My arm was getting sore from hammering the rock, so I took a break to eat some oreos. Jay took the hammer from me and went to work on the rock. We had made some serious dents and chips, but we hadn’t found any gold. So far.
“What are you gonna do with your share?” I asked, oreo crumbles spilling from my lips.
CRACK. CRACK. “Uh, I think–” CRACK. “–think I’ll buy a car,” Jay panted. He sat on his knees and swung the hammer in a top-down arc onto the big grey rock. He kept his other hand to his side so he wouldn’t smash it by accident.
“What kinda car?” I asked. My tummy rumbled. We only packed oreos, and I hadn’t eaten anything else since breakfast.
“A jag.” CRACK. WHAP. “What are you gonna do with yours?” CHICK. A big chip snapped off the rock and shot into Jay’s shirt. He brushed it away.
“I’ll get a PS4 and all the games,” I said. “I think I’m good now.”
Jay handed me the hammer, and scooted over to the bag of oreos.
After my first swing, I could feel my hand complain. The vibration from the hammer really irritated my palm.
“Maybe not,” I said.
“I think we’re dulling the hammer.”
“Dad’s gonna be pissed.”
Then I saw the antlers. I thought they were branches at first, until I saw them move on their own. The buck was surrounded by leaves and brush, but he poked his head out eventually. Jay saw him, too. We didn’t say anything, but I was sure Jay felt the same way I did–fear, at first, then curiosity. Maybe the buck felt the same, too.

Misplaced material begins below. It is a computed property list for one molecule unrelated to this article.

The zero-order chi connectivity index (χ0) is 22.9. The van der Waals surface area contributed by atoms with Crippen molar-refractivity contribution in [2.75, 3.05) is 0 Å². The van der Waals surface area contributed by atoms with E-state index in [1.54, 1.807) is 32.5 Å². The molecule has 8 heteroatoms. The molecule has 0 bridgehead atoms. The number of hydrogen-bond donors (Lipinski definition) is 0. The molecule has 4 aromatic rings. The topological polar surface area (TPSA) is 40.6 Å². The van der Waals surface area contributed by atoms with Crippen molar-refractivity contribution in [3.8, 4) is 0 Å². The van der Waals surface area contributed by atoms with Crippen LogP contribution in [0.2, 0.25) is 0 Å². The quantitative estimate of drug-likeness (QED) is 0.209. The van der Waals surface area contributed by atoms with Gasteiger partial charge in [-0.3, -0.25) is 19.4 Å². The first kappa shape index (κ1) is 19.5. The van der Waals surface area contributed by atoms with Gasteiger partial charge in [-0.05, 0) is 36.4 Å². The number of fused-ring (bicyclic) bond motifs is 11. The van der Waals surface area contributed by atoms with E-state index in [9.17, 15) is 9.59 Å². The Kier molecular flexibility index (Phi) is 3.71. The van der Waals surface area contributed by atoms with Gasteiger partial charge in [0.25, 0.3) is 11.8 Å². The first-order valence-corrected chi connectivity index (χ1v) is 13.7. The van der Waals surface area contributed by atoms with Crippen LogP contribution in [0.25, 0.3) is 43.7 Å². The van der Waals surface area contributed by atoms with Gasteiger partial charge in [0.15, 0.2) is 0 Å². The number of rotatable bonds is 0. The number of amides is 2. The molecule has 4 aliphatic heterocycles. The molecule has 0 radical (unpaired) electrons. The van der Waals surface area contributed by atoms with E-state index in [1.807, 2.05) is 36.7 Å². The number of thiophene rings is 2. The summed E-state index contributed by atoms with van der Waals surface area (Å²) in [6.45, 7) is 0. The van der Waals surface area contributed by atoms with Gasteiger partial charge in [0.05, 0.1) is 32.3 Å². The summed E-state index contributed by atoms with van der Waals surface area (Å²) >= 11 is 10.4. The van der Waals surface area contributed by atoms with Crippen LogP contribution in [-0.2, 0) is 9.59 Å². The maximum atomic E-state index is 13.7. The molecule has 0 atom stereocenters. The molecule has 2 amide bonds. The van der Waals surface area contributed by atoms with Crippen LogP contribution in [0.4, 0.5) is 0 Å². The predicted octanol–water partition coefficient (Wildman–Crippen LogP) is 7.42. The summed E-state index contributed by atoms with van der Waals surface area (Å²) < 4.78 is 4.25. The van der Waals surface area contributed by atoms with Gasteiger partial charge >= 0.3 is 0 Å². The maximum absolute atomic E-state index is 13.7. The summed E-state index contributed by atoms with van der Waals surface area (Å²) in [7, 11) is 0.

Gracefully, he stepped through the trees and into the little clearing where me and Jay found the rock. I don’t know if the noise drew him out or what, but he lowered his great antlered head and sniffed at the black crumbles we left behind. He was so close, and so big, I was afraid he’d trample me. But I was excited, too.
I picked up an oreo that had fallen on the grass, and I twisted it. The buck watched me with its dark eyes. I held the half-oreo before him, cream-side up.
One step forward. Then another step. Jay was shaking, but he was looking back and forth between the buck and my hand. Gradually, the buck licked the oreo. Once, twice. Then he seemed to sneeze, turned his head, and disappeared into the trees where he came.
It was the closest thing to gold we found that day.
Today’s three prompt categories were, “Antlers,” “An oreo disaster,” and, “Gold.”
I guess the oreos weren’t a disaster, other than a tummy ache. But oreos are always amazing. They are never disastrous. Did you know that you can make oreo peanut butter? For real.